Unfortunately, the non-specific symptoms are a frequent cause of delayed diagnosis, and most AMIs and CMIs can be asymptomatic for a long time. Contrast-enhanced CT can shows an arterial occlusion of SMA, frequently accompanied with severe stenosis of the celiac artery, and findings suggestive of bowel ischemia, including pneumatosis intestinalis, bowel wall thickening, ileus, and bowel dilatation[7]. Angiography can define the location and origin of the arterial occlusion and provide the potential for intervention if mesenteric ischemia is diagnosed prior to ischemic bowel necrosis[5,6]. Bloody diarrhea or signs of peritonitis, including abdominal rigidity and rebound tenderness, are signs of advanced bowel ischemia and bowel infarction, requiring urgent surgery. An area of transmural bowel necrosis in AMI can appear within 15 min after onset and after 6 h, and irreversible gangrene of the affected segments may ensue[8]. In our cases, the two patients were diagnosed with AMI by CT examination soon after the onset of symptoms. Although we performed endovascular treatment despite the presence of early ischemic bowel changes, such as bowel wall thickening and engorgement of the vasa recta, on initial or follow-up CT, we obtained good results as reflected by the dramatic improvement in symptoms.

Because of its favorable results, endovascular thrombolysis of acute SMA occlusion has gained popularity and has become one of the most used methods with or without combined open surgery[9]. Pharmacologic thrombolysis with or without mechanical aspiration thrombectomy is a good treatment option in terms of high survival, bowel preservation rates and low complication rate regardless of the nature of thromboembolism, period of occlusion, presence of collateral vessels and severe atherosclerotic disease.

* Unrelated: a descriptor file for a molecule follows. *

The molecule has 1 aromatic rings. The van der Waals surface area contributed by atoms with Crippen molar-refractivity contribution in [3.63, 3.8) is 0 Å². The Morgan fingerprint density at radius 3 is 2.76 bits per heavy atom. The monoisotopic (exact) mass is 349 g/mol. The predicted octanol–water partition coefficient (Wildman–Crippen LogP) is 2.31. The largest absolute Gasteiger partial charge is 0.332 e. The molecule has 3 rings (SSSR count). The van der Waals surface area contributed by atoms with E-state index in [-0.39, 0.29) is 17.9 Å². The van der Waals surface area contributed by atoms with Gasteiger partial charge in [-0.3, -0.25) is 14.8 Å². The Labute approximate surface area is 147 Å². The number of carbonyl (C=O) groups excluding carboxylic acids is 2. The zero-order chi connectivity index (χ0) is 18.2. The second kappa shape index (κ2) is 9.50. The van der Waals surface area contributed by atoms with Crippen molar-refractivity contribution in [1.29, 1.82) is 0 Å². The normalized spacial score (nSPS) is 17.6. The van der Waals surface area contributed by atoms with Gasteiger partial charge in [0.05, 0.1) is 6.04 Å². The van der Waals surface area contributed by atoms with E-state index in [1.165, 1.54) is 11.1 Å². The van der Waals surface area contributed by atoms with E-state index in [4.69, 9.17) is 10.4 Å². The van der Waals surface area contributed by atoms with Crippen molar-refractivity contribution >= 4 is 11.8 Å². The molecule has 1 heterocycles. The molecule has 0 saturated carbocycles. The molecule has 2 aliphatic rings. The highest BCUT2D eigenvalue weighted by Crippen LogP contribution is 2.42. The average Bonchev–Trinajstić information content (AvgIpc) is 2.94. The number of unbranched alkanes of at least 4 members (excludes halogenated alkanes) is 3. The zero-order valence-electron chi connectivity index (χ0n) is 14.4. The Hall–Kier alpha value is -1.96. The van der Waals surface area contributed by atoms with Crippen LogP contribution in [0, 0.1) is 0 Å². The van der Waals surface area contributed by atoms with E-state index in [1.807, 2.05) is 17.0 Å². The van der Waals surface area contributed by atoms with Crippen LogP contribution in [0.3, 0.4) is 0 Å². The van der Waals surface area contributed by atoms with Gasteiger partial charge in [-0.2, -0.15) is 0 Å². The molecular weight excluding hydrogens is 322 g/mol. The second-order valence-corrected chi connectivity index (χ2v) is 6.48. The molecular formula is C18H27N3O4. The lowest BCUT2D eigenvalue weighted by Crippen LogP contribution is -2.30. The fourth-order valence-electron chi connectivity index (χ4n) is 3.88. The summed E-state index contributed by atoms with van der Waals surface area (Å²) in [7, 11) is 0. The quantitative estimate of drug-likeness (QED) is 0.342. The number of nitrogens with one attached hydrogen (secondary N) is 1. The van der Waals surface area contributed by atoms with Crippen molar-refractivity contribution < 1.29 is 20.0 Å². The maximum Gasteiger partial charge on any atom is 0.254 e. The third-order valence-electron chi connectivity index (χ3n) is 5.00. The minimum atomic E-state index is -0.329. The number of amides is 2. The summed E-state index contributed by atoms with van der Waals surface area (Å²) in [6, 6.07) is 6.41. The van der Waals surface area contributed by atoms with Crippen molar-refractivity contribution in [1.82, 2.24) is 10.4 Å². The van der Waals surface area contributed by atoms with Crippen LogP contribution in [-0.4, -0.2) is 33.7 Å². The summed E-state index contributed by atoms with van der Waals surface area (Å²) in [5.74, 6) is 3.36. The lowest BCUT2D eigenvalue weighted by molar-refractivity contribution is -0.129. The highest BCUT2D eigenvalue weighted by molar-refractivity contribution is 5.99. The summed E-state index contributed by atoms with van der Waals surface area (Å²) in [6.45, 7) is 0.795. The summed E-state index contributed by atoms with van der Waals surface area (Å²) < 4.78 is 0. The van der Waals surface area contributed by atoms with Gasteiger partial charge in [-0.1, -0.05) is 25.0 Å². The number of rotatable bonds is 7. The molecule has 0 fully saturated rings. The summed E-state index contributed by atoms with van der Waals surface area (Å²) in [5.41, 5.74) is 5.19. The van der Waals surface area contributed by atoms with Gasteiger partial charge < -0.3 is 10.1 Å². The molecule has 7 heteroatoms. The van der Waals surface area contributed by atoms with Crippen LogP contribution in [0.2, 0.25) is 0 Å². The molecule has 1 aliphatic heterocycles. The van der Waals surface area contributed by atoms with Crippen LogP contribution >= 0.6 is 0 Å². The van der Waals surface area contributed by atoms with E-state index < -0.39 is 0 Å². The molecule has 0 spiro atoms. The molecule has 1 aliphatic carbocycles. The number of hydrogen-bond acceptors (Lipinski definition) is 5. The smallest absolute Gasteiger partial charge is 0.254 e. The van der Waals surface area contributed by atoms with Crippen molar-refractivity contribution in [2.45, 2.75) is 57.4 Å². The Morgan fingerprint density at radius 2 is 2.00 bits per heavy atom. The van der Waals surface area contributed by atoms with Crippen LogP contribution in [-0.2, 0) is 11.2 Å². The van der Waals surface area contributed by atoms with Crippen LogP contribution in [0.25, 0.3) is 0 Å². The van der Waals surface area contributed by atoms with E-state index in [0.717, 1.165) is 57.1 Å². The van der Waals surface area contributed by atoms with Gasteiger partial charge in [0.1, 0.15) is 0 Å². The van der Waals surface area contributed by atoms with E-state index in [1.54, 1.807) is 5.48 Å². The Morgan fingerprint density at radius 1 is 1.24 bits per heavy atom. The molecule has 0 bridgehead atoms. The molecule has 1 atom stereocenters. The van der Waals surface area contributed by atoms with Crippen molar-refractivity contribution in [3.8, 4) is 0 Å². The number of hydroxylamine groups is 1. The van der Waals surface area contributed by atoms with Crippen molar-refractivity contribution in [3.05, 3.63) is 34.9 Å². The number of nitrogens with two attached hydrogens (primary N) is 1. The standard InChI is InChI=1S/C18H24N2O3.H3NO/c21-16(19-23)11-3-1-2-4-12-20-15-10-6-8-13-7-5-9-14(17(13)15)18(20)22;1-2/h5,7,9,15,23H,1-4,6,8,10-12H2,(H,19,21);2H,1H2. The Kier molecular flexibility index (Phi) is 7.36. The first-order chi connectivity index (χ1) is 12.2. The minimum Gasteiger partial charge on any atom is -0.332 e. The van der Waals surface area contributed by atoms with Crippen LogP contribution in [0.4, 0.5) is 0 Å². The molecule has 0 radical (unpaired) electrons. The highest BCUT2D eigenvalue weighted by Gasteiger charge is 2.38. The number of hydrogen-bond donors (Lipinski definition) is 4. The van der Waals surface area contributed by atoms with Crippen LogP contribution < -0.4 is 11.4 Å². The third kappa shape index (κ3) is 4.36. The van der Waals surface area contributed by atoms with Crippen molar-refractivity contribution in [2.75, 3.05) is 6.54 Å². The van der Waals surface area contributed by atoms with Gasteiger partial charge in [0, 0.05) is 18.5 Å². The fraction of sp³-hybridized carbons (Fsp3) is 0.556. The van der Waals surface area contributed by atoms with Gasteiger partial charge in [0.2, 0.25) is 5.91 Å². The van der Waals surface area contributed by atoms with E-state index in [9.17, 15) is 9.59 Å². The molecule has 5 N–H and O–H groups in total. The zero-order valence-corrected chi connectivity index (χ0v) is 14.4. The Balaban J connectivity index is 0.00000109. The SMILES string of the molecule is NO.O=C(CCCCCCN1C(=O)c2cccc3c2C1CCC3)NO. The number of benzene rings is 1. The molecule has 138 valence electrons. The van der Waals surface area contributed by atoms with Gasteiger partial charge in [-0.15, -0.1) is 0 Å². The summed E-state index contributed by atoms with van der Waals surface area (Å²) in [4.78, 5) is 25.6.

The effect of primary aspiration thrombectomy for acute SMA thrombosis without pharmacologic thrombolysis remains a matter of debate and requires better definition. If consequent laparotomy is considered for assessment of bowel viability and use of anticoagulant is restricted due to a bleeding tendency, aspiration thrombectomy can be performed as the primary procedure. Despite contraindication or strict use of anticoagulant, a small amount of local anticoagulant use is mandatory for prevention of distal migration of small thrombi or recurrent thrombus formation.

Treatment of the underlying stenosis with angioplasty and stent implantation after intra-arterial thrombolysis has been described with at least good short-term results, but the higher restenosis rate of stents during follow-up has been reported in the recent literature[10]. We had a good short-term outcome, despite early ischemic changes, and continued long-term follow-up for recurring symptoms and restenosis of stents with CT angiography.

In conclusion, if the diagnosis of AMI is made early and there are no signs of advanced bowel ischemia, such as peritonitis, endovascular treatment for AMI. Primary aspiration thrombectomy can be performed for rapid and sufficient revascularization of acute thrombotic SMA occlusion in limited cases, consequent laparotomy must be planned to survey for bowel viability or if there is a contraindication to use an anticoagulant.

Footnotes

Peer reviewer: John K Marshall, MD, Associate Professor of Medicine, Division of Gastroenterology (4W8), McMaster University Medical Centre, 1200 Main Street West, Hamilton, Ontario L8N 3Z5, Canada

S- Editor Tian L L- Editor Wang XL E- Editor Ma WH